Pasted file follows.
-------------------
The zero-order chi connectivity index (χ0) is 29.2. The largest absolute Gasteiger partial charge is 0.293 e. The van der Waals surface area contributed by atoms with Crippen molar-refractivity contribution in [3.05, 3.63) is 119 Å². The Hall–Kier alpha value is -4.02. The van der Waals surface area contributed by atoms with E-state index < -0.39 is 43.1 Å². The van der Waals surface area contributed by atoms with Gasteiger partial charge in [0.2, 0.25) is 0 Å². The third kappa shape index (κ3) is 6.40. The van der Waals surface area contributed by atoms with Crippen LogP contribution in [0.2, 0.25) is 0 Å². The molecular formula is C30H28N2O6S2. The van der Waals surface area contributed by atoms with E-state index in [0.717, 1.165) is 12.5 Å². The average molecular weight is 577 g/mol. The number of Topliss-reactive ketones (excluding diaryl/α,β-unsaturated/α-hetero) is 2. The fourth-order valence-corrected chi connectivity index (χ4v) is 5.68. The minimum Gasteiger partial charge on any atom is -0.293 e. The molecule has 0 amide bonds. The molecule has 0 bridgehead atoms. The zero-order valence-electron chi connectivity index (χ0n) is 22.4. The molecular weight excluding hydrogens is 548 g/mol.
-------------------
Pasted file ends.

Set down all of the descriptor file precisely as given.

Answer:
The zero-order chi connectivity index (χ0) is 29.2. The largest absolute Gasteiger partial charge is 0.293 e. The van der Waals surface area contributed by atoms with Crippen molar-refractivity contribution in [3.05, 3.63) is 119 Å². The Hall–Kier alpha value is -4.02. The van der Waals surface area contributed by atoms with E-state index < -0.39 is 43.1 Å². The van der Waals surface area contributed by atoms with Gasteiger partial charge in [0.2, 0.25) is 0 Å². The third kappa shape index (κ3) is 6.40. The van der Waals surface area contributed by atoms with Crippen LogP contribution in [0.2, 0.25) is 0 Å². The molecular formula is C30H28N2O6S2. The van der Waals surface area contributed by atoms with E-state index in [0.717, 1.165) is 12.5 Å². The average molecular weight is 577 g/mol. The number of Topliss-reactive ketones (excluding diaryl/α,β-unsaturated/α-hetero) is 2. The fourth-order valence-corrected chi connectivity index (χ4v) is 5.68. The minimum Gasteiger partial charge on any atom is -0.293 e. The molecule has 0 amide bonds. The molecule has 0 bridgehead atoms. The zero-order valence-electron chi connectivity index (χ0n) is 22.4. The molecular weight excluding hydrogens is 548 g/mol.